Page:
A turning point comes when Joseph comes across a shocking scene in the middle of the wilderness, the aftermath of horrifying violence. Without giving too much away, it’s a stomach-churning sight, and we see true fear in Joseph’s eyes for the first time. “It was terrifying,” said Sawa of filming the scene. “It was a deep, emotional day.”

Sawa revealed another major challenge he faced in playing Joseph. “The director wanted me to be this chainsmoker. A lot of these guys who live outdoors, they roll their own cigarettes… Whenever this guy is not doing something, he’s having a cigarette. You get to the second scene of the day and you’re doing multiple coverage and you’re on your eighth, ninth cigarette within the hour, it gets a little trying, a little brutal.”

The actor went on to discuss how fiming in the cold Canadian weather in the middle of nowhere added to the authenticity of his performance. “We wouldn’t have space heaters or tents in certain locations… Your feet would go first, you’d get that frostbite on your thighs, your backpack would start getting heavy, you’d want to put your gun down. It all played into the film great, but it was a tough shoot.”

After Joseph disappears for a prolonged period, Anne is left to hold down the fort. Despite her mounting anxieties, she must hold it together for her daughter, and she starts by doing something her husband would most definitely never do, go to the authorities. While cops Bathes (Gabriel Daniels) and Lucy (Lauren Cochrane) don’t take Anne seriously when she comes in and “cries wolf,” Bathes is eventually left with no choice but to investigate. Meanwhile, Anne takes in a wounded man, nature photographer Lou (Nick Stahl), and soon the story takes a shocking turn, leading to a final act that sees Linden go places where the viewer doesn’t expect to see him go.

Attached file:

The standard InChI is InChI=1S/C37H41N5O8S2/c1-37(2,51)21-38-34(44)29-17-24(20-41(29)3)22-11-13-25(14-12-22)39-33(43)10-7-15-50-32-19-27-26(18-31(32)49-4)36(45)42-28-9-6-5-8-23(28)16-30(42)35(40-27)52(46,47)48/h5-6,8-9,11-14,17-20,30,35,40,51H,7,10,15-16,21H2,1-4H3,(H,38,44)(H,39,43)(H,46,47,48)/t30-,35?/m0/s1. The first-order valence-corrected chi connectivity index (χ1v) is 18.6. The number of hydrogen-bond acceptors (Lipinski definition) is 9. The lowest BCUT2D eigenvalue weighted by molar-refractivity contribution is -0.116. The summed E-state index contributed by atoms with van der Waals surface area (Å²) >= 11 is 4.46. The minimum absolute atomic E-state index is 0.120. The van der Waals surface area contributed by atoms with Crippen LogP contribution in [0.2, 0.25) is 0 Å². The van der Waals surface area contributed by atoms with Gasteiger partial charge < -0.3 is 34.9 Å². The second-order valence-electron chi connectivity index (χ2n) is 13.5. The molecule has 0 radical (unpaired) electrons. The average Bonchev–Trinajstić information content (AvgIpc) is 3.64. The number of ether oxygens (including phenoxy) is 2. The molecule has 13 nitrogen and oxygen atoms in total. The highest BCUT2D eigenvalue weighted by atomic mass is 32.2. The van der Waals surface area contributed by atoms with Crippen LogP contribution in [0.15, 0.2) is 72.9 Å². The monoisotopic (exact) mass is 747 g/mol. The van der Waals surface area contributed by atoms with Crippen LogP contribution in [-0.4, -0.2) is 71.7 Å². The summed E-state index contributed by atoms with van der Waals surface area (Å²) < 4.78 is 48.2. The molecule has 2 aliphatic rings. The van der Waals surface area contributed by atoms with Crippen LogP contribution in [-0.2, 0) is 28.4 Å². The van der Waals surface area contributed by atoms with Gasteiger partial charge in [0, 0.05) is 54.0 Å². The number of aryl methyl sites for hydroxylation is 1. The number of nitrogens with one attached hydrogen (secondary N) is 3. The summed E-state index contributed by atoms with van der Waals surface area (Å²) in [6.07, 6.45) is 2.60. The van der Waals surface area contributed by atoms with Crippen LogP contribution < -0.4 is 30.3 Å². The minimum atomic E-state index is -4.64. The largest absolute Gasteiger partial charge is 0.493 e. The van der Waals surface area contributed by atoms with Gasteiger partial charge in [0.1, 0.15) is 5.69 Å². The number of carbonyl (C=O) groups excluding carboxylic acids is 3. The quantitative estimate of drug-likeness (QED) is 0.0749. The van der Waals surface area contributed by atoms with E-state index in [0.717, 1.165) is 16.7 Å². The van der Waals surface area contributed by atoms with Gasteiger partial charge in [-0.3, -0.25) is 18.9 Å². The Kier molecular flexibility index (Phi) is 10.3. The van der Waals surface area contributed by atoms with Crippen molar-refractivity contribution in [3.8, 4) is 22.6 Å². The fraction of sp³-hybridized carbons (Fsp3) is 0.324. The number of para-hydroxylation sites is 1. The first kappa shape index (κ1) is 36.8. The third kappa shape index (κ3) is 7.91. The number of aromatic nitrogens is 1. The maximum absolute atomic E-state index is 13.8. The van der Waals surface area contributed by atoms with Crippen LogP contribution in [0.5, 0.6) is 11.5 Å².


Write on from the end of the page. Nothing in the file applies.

Sullivan, who has had an impressive career in Canada but is not yet well-known in America, wows here, especially after Joseph leaves. Sawa had nothing but praise for his co-star. “Man, is she talented. If we didn’t get a talented actress to play that part, it wouldn’t be the movie it is. She carries it, and it’s grounded, and it’s real, and it’s moving. She’s great.”

Sawa went on to reflect on his career, which has spanned almost 30 years, revealing which of his films was the most memorable for him. “I would have to go for ‘Idle Hands.’ Overall, it was like going to summer camp with a bunch of buddies, Seth [Green], and Jessica [Alba] and Vivica [A. Fox]. We were just laughing all day long, and there was silly stuff going on all around us, and it was just a lot of fun. I don’t know if that was the particular role that moved my career along the most, but it was the most fun I had doing a project.”

The actor also revealed his thoughts on “Stu,” a recent “Saturday Night Live” short film that parioded “Stan,” the infamous Eminem video he starred in. “I’m flattered that I’m in a music video that is still getting heat 20 years later. Eminem is brilliant. He was ahead of his time, obviously, or it wouldn’t still be playing, and there wouldn’t be a word named after it that made the dictionary… I’m flattered, and Pete Davidson killed it. I was so worried when I heard. I think someone tweeted me first [about it], and I was like, ‘Oh, no.’ I was worried that it would be making fun of me, in my insecure mind, but I don’t think I smiled so much this year when I watched that. It was funny, and sweet, and cute, and he copied a few nuances that I did in the music video, blew off the pencil and everything. It was cool.”

Hunter Hunter” releases Dec. 18 on VOD and in select cities.